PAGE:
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The International Criminal Court and Indigenous People's Opportunities and Limitations

John Washburn

Title:
The International Criminal Court and Indigenous People's Opportunities and Limitations
Author(s):
Washburn, John
Date:
Type:
Chapters (layout features)
Department(s):
Institute for the Study of Human Rights
Persistent URL:
Book/Journal Title:
Indigenous Peoples’ Access To Justice, Including Truth And Reconciliation Processes
Book Author:
Stamatopoulou, Elsa
Littlechild, Wilton
Notes:
This is a chapter from "Indigenous Peoples’ Access to Justice, Including Truth and Reconciliation Processes". The entire volume is available in Academic Commons at http://dx.doi.org/10.7916/D8GT5M1F
Publisher:
Institute for the Study of Human Rights, Columbia University
Publisher Location:
New York
Abstract:
The International Criminal Court (ICC) is a permanent international criminal court that tries individuals for the most serious acts, namely genocide, crimes against humanity, and war crimes. It tries only individual persons, not governments or corporations. These persons are those with the ultimate responsibility for such atrocious crimes: they have made the decision to have the crimes committed and given the orders for them to be executed. Thus, although the Court cannot try a company, it can try its officials who decided to commit crimes which would serve the company’s interests. The creators of the Court very much had crimes against Indigenous Peoples in mind, when drafting the Court’s Rome Statute. Crimes against Indigenous Peoples were frequently mentioned in the negotiations that took place. Two aspects of the Statute and the Court are especially important for Indigenous Peoples. First, no formal complaint or procedure is necessary to bring a crime to the attention of the Court. Also, the Statute requires the Court to give special attention to crimes against women and children and to take particular care and have special facilities to help and support them and other victims and witnesses to participate in its work.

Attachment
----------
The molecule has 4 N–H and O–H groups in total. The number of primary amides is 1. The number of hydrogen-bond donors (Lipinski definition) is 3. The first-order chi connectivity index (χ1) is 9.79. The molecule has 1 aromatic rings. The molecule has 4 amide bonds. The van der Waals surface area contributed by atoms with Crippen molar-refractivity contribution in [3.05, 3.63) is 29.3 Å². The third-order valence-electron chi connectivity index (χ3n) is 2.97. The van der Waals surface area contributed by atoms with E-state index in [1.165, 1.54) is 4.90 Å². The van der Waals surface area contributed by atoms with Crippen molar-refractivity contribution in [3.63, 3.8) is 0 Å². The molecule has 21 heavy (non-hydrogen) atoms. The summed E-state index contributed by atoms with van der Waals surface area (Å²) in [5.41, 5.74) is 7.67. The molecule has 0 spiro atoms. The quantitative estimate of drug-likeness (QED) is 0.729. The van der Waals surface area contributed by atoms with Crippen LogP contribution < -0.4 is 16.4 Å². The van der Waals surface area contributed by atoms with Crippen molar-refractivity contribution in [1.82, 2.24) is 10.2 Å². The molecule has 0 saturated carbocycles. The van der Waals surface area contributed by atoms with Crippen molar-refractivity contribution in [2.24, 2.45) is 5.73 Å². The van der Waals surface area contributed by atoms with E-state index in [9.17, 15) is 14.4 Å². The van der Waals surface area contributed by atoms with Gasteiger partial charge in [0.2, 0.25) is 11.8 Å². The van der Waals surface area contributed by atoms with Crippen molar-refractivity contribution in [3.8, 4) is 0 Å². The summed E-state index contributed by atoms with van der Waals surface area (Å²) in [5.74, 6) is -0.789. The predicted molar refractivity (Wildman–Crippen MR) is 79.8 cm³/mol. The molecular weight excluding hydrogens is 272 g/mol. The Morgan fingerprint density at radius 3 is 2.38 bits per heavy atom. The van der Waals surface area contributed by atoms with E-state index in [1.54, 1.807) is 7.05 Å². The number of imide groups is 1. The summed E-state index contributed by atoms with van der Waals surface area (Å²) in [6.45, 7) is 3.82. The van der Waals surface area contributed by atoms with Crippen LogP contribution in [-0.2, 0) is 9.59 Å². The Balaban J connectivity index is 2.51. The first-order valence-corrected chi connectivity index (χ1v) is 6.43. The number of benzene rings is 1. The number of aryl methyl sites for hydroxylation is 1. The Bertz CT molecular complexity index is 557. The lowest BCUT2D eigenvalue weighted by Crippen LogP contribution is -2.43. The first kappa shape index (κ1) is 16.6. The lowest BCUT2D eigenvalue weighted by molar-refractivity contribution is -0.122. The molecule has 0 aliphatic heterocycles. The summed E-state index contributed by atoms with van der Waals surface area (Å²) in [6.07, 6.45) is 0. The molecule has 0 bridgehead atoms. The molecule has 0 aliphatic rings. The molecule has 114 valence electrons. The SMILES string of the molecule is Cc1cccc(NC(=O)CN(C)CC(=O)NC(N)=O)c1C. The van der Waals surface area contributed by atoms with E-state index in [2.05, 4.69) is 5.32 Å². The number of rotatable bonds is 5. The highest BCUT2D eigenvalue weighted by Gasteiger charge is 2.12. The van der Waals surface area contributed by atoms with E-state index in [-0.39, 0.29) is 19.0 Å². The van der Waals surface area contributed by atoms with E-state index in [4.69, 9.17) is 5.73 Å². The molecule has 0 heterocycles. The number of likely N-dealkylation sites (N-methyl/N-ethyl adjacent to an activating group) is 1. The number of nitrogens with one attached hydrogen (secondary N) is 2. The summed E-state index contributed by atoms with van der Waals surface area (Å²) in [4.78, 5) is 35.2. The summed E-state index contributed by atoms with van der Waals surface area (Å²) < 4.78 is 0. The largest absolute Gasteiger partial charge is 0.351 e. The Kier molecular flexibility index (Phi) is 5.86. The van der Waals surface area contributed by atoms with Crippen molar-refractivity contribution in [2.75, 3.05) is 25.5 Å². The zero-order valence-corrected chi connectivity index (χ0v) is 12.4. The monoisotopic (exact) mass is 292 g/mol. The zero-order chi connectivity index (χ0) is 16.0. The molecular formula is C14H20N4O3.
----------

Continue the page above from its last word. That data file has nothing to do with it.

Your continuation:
Subject(s):
Indigenous peoples--Crimes against
International Criminal Court
Law
Item views
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Metadata:
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Suggested Citation:
John Washburn, , The International Criminal Court and Indigenous People's Opportunities and Limitations, Columbia University Academic Commons, .

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